Microscope Root perforations

Root canal perforation is an artificial communication made between the root canal system and the supporting tissues of the teeth or with the oral cavity. Accidental root perforations, which can have serious implications, occur in about 2-12% of endodontically treated teeth.

During an endodontic treatment, which consists of root and crown pulp removal as well as antisepsis of the canals and sealing them with a special material, needles that are used for canal permeation can create these perforations.

The causes of perforations, are generally given by an error of the dentist in carrying out endodontic treatment, and include:

Uncooled or exaggerated use of rotary instruments during endodontic access preparation and root canal orifice search.

Attempting obturation in calcified canals or canals with sharp curvatures.

Incorrect preparation of the canal by using needles with a larger diameter than that of the canal

Inadequate preparation of access to canals

The location of the perforation may be different. If the perforation is close to the alveolar bone, inflammation may result, leading to epithelial resorption and communication with the oral environment. When this happens, the prognosis is poor.

If the perforation occurs in an area of the coronary structure that is surrounded by healthy bone, it is small and can be sealed immediately, leading to a better prognosis. Alveolar bone is available to support inflammation and create an environment for healing.

Signs and symptoms of a perforation include:

Sudden bleeding and pain during root canal instrumentation or root filling application are warning signs of a potential root perforation.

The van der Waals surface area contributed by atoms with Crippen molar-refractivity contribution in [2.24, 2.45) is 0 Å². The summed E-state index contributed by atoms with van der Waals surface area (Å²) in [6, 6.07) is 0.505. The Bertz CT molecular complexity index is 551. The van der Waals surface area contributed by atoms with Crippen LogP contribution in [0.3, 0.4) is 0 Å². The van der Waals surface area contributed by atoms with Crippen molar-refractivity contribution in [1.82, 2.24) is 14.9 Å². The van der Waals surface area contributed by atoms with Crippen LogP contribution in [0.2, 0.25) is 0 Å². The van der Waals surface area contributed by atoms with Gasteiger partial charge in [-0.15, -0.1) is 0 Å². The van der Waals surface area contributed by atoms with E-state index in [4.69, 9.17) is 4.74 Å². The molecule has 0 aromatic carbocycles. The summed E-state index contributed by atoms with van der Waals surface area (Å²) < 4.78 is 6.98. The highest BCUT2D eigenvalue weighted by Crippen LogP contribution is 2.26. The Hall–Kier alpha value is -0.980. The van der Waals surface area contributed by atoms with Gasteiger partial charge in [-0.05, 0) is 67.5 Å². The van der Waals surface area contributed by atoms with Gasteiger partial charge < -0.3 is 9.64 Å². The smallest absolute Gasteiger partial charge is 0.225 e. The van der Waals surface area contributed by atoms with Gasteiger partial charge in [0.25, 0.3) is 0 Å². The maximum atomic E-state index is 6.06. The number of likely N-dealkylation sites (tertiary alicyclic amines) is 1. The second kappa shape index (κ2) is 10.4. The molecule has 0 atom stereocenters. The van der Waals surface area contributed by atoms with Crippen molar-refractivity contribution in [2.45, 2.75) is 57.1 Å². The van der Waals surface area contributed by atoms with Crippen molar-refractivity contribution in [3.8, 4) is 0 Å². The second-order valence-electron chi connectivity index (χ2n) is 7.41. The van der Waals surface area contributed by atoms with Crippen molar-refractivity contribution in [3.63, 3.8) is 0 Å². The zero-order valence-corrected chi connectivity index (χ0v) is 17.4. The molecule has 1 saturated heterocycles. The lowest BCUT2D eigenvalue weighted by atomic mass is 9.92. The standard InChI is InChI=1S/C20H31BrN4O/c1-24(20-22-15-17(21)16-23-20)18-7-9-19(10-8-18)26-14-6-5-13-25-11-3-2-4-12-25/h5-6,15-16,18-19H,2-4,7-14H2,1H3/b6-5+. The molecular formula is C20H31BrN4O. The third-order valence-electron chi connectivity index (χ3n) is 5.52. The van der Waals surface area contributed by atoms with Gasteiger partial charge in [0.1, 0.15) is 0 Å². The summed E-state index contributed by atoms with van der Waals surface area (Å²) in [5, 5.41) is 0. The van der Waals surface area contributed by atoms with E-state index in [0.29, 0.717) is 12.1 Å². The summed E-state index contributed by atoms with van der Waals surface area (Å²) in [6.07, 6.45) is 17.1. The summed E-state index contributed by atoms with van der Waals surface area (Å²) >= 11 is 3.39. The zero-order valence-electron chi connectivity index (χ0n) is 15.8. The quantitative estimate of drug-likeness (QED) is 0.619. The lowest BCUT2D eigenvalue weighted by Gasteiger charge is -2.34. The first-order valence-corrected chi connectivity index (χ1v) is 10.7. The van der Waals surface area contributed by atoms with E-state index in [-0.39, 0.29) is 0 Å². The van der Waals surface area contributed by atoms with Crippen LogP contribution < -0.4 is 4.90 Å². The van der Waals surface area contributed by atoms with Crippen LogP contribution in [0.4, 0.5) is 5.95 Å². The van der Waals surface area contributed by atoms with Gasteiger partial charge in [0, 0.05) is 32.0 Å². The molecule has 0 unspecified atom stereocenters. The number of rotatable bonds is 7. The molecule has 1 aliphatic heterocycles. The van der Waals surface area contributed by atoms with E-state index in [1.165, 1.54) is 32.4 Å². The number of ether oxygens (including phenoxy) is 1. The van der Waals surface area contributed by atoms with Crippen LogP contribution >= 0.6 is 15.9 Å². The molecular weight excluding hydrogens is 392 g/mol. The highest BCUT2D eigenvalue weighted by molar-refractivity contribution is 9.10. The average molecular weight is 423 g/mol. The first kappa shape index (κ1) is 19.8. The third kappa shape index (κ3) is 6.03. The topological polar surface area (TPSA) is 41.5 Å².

Oozing may occur resulting in sensitive teeth, abscesses, including bone resorption processes.

Downward growth of the gingival epithelium to the site of perforation.

The clinical treatment protocol for the repair of a dental perforation is performed either internally or externally. Internal repair is treatment performed in the root canal and can be divided into perforations that can be viewed directly (coronal third) or indirectly (middle and apical third).

If the perforation cannot be visualized directly, root canal treatment must be completed and then obturated with gutta-percha and a bio ceramic sealant. Because of the perforation, anesthetic solution or sterile saline should be used as an irritant instead of sodium hypochlorite.

In cases of a perforation that can be visualized directly (in the coronal third), a matrix should be used to fill the perforation before placing a permanent restoration. Unintentional extrusion of a restorative material into the alveolar bone may further compromise the prognosis of the perforated tooth. Biocompatible materials such as MTA are recommended for root fillings.

The sooner the perforation is identified, the better the prognosis is and can be corrected by the endodontist. If after root canal treatment, you are still experiencing pain in that tooth, it is best to return to your dentist for further investigation and to discover the cause of this present discomfort. Don’t ignore any signs that your tooth is still showing sensitivity.

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